Can I download the results from the Community Stress Index, or do I have to view them online?
The results for the whole index or just a searchable section can be downloaded and further analyzed offline. There is a “download” button in the upper right-hand corner of the tool.
What do the numbers in the index mean?
Please see User Guide for more information
The numbers in the “Domain Totals” as well as the “Composite Score” columns are the main data points of the Community Stress Index. These numbers are always on a scale from 1-100, with higher scores indicating more community stress. If you hover your mouse over a score, you will also find the median score associated with that variable, as well as the percentile rank of the score you are hovering over. This provides further context to help the user contextualize results. For example, if an individual is looking at a score in the “Education” domain of 76, this is associated with a median score of 30 and a percentile rank of 98. This means that one-half the scores in the “Education” domain are above 30 (Median) and one-half are below 30. Furthermore, the 98th percentile (out of 100) indicates that a score of 76 in the education domain is very close to the highest stress score returned by any school in the "Education" domain.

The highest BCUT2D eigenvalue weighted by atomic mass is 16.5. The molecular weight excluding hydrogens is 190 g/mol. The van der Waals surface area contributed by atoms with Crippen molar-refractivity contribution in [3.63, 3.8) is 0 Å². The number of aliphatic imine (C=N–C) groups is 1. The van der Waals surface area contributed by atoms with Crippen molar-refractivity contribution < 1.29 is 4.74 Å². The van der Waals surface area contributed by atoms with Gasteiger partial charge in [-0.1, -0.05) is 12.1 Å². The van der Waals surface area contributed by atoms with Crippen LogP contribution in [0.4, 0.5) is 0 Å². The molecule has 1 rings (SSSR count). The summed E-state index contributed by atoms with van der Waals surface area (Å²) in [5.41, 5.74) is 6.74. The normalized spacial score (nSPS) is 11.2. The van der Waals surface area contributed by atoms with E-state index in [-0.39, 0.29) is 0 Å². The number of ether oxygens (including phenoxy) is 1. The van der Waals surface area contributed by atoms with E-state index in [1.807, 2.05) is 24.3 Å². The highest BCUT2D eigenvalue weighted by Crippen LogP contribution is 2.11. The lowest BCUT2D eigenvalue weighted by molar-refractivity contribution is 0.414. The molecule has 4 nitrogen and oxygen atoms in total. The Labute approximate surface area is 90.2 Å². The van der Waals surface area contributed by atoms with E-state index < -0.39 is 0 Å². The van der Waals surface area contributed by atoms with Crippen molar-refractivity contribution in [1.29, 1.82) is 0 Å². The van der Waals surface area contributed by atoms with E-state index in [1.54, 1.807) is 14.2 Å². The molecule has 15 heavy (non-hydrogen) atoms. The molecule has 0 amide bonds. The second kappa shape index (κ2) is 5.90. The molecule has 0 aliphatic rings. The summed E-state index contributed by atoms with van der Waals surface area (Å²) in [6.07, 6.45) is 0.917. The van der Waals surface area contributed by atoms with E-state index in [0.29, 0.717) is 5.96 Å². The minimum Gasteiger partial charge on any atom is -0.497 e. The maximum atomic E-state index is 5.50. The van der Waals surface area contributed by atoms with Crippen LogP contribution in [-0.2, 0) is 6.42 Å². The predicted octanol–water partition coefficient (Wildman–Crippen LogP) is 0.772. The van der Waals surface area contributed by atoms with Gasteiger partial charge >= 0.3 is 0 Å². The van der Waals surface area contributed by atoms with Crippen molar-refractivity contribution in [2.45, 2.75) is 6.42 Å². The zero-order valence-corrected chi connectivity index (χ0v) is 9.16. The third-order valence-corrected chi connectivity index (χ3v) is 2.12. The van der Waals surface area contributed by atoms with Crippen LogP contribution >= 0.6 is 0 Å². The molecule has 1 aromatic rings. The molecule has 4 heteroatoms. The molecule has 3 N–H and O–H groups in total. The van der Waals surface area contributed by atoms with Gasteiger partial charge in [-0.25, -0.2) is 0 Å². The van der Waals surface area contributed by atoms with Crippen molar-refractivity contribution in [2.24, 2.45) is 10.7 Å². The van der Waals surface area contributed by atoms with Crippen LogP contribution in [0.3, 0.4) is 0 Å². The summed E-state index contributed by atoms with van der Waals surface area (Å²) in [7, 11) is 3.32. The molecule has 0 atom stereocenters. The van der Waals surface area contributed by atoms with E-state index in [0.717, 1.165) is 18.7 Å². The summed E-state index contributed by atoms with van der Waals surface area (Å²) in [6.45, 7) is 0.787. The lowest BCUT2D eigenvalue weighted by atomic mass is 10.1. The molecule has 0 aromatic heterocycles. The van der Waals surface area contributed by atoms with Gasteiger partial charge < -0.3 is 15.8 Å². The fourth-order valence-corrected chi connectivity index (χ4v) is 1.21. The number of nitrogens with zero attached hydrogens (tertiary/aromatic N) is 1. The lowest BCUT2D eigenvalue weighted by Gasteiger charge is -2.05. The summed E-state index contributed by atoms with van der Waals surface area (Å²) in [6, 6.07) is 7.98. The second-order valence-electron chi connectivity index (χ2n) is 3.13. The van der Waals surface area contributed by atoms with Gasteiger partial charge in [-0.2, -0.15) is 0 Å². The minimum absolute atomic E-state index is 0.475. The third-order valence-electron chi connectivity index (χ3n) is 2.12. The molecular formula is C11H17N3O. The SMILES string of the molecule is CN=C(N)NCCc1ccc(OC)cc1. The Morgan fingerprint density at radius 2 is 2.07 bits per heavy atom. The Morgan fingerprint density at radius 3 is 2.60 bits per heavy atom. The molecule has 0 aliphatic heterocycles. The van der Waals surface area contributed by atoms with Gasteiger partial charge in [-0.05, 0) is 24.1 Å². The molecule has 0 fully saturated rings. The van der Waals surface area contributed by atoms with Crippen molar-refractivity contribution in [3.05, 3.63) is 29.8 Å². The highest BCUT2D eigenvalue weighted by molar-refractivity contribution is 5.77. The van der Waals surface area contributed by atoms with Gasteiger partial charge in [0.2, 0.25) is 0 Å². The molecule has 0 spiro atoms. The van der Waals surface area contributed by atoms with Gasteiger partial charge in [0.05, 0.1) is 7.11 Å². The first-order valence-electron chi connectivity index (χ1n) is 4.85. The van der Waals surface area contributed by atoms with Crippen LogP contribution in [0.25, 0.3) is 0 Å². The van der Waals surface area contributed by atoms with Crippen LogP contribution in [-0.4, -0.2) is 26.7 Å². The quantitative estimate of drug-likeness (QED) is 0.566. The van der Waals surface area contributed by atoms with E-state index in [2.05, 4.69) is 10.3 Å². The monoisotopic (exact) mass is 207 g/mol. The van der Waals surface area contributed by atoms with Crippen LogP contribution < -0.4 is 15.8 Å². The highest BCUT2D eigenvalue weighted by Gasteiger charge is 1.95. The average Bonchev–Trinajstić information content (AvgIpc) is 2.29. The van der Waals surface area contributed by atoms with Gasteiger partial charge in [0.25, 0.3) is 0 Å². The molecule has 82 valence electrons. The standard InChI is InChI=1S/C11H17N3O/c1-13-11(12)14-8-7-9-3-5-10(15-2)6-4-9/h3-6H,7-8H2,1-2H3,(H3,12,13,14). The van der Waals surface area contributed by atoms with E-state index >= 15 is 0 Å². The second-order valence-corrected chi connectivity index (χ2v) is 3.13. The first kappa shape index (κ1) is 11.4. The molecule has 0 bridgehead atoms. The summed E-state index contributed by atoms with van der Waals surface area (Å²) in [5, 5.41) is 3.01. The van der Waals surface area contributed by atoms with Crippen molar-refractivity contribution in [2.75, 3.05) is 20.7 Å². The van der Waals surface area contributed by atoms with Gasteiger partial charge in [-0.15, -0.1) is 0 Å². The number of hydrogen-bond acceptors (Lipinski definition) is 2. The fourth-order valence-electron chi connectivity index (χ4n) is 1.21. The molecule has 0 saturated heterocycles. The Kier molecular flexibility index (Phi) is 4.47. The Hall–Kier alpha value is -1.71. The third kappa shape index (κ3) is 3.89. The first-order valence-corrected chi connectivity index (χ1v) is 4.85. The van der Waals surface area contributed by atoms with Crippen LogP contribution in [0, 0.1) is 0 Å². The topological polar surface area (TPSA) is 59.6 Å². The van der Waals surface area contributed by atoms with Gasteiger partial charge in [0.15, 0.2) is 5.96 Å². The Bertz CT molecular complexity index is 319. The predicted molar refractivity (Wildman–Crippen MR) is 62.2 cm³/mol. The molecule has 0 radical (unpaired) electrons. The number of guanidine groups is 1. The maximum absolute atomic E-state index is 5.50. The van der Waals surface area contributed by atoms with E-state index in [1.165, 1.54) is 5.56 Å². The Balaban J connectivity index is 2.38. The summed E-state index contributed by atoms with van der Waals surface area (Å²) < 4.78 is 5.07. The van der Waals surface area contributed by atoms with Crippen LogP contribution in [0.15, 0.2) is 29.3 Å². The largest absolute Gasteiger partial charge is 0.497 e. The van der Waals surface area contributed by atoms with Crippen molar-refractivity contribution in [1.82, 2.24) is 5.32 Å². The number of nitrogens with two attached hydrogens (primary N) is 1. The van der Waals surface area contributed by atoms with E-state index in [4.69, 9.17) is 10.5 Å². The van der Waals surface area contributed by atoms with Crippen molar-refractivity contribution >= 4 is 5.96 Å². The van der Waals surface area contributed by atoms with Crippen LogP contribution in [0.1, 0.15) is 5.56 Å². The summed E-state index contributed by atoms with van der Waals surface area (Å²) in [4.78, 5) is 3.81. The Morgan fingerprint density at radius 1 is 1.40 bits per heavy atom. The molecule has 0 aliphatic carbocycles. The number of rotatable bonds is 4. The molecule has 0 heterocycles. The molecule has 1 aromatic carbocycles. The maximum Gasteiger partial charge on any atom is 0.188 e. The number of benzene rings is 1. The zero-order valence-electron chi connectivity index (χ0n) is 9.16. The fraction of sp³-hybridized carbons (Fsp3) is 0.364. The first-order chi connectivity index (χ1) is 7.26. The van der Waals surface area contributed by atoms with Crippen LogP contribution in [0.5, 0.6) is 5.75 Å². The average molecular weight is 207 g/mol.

What does it mean when data are missing?
Missing data were handled differently, when calculating the Community Stress Index, depending on each indicator. In all cases, however, the calculation of the composite score and the domain totals had to be adjusted and more weight is given to the data that was not missing in these cases. For a more detailed explanation, see the user guide – see notes on each indicator for missingness and under index calculation in the User Guide.
Can I share the Community Stress Index with anyone?
Yes! This index was built to serve our own need at NAF to have smarter solutions for understanding the dimensions of data available for communities we serve. But we know that we’re not the only organization who can benefit, and our goal is to share what we’ve created understanding that the goal to strengthen every community through mission-driven work like ours is a collective effort. Share the tool using the CSI link here or try one of the canned posts below for your social media. NAF has accounts on
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Our handle is @NAFCareerAcads and our hashtag is #BeFutureReady.